Take a look:

Back in March, I told you about our program to hold the GOP accountable for everything they say on the 2008 campaign trail. We launched a website dedicated to the Republican presidential hopefuls, and created a rapid response group in PartyBuilder that people like you could join to get the latest campaign news.

This video is part of that program -- and part of the work that the Democratic Party is able to do because of your help.

Take a look at the video, forward your favorite clips to your friends, and make a contribution of $20 to keep this and other programs going strong through the 2008 election:

What are Rudy Giuliani, Mitt Romney, John McCain and Fred Thompson telling voters in Iowa and New Hampshire?

I'll give you a hint -- it's not what they're going to say in tonight's Republican debate.

As the Democratic Party's Research Director, I spend a lot of time watching what the candidates say when they aren't on CNN or Fox News. Believe me, they're like entirely different people when they're speaking to just a few dozen people in Des Moines or Manchester and don't think the cameras are rolling.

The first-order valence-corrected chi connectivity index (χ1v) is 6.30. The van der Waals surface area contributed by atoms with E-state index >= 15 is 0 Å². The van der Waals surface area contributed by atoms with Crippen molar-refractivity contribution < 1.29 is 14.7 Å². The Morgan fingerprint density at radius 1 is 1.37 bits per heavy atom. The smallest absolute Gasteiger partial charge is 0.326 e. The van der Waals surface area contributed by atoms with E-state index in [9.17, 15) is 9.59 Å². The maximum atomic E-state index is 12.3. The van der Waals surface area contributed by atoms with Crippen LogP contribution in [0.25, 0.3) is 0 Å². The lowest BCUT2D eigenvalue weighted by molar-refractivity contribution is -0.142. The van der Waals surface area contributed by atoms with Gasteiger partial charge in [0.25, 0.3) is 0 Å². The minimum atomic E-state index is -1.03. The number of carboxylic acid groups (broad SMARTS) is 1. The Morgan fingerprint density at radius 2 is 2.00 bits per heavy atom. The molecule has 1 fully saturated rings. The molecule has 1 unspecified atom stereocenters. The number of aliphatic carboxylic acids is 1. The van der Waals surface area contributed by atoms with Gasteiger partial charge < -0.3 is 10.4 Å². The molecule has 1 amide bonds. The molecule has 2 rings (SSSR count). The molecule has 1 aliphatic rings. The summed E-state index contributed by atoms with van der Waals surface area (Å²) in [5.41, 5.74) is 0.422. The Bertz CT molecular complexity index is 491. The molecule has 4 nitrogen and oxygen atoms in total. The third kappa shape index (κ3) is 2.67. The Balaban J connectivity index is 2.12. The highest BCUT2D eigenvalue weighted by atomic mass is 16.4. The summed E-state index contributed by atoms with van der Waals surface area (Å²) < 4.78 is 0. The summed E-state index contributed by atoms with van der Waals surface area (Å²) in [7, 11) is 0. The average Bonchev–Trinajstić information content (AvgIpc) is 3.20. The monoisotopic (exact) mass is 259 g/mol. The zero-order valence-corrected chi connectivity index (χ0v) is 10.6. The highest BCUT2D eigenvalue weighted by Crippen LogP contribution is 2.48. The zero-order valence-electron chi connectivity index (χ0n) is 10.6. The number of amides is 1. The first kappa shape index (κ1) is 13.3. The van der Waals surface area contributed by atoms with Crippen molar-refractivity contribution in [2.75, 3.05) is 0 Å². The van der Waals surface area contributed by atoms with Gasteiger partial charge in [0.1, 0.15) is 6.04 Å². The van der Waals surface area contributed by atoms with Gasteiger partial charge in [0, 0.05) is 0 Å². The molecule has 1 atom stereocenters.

But don't just take my word for it -- watch the video yourself, and let us know right away if you find something noteworthy:

People like to say that Democrats have a tactical advantage because we're better at using the Internet. Let's show them just how far ahead we actually are.

Let's get started,

Mike Gehrke
Research Director, DNC

P.S. -- Be sure you join the PartyBuilder group on that page so we can get you the latest clips everyone finds.